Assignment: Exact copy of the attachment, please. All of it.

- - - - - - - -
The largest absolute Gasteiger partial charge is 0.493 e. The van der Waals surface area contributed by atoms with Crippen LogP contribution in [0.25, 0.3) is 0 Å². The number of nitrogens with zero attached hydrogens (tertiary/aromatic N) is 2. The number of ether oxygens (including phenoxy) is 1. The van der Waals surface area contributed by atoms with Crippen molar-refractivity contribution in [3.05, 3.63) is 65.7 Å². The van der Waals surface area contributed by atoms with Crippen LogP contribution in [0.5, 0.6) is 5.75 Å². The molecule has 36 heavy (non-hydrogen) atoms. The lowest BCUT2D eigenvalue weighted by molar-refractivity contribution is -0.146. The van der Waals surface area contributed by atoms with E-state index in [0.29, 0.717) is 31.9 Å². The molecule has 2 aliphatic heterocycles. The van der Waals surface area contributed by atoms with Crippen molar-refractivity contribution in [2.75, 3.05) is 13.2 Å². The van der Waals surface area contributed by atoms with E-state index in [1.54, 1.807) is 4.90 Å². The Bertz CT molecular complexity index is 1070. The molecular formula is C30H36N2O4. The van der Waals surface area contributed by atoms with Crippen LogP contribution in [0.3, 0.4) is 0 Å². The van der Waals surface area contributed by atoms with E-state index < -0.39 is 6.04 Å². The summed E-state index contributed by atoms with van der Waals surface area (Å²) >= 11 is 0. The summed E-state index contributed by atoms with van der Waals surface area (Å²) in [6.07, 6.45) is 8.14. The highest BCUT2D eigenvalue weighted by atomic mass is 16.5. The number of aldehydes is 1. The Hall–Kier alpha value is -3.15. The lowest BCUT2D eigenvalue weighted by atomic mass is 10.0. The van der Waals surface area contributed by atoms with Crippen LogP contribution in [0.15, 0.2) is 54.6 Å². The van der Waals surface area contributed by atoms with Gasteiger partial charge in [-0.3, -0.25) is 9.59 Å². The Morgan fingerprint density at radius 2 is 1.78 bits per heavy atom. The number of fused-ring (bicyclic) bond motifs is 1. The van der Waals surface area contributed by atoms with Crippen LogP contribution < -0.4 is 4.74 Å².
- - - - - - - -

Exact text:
The largest absolute Gasteiger partial charge is 0.493 e. The van der Waals surface area contributed by atoms with Crippen LogP contribution in [0.25, 0.3) is 0 Å². The number of nitrogens with zero attached hydrogens (tertiary/aromatic N) is 2. The number of ether oxygens (including phenoxy) is 1. The van der Waals surface area contributed by atoms with Crippen molar-refractivity contribution in [3.05, 3.63) is 65.7 Å². The van der Waals surface area contributed by atoms with Crippen LogP contribution in [0.5, 0.6) is 5.75 Å². The molecule has 36 heavy (non-hydrogen) atoms. The lowest BCUT2D eigenvalue weighted by molar-refractivity contribution is -0.146. The van der Waals surface area contributed by atoms with E-state index in [0.29, 0.717) is 31.9 Å². The molecule has 2 aliphatic heterocycles. The van der Waals surface area contributed by atoms with Crippen molar-refractivity contribution in [2.75, 3.05) is 13.2 Å². The van der Waals surface area contributed by atoms with E-state index in [1.54, 1.807) is 4.90 Å². The Bertz CT molecular complexity index is 1070. The molecular formula is C30H36N2O4. The van der Waals surface area contributed by atoms with Crippen LogP contribution in [0.3, 0.4) is 0 Å². The van der Waals surface area contributed by atoms with E-state index < -0.39 is 6.04 Å². The summed E-state index contributed by atoms with van der Waals surface area (Å²) >= 11 is 0. The summed E-state index contributed by atoms with van der Waals surface area (Å²) in [6.07, 6.45) is 8.14. The highest BCUT2D eigenvalue weighted by atomic mass is 16.5. The number of aldehydes is 1. The Hall–Kier alpha value is -3.15. The lowest BCUT2D eigenvalue weighted by atomic mass is 10.0. The van der Waals surface area contributed by atoms with Crippen LogP contribution in [0.15, 0.2) is 54.6 Å². The van der Waals surface area contributed by atoms with Gasteiger partial charge in [-0.3, -0.25) is 9.59 Å². The Morgan fingerprint density at radius 2 is 1.78 bits per heavy atom. The number of fused-ring (bicyclic) bond motifs is 1. The van der Waals surface area contributed by atoms with Crippen LogP contribution < -0.4 is 4.74 Å².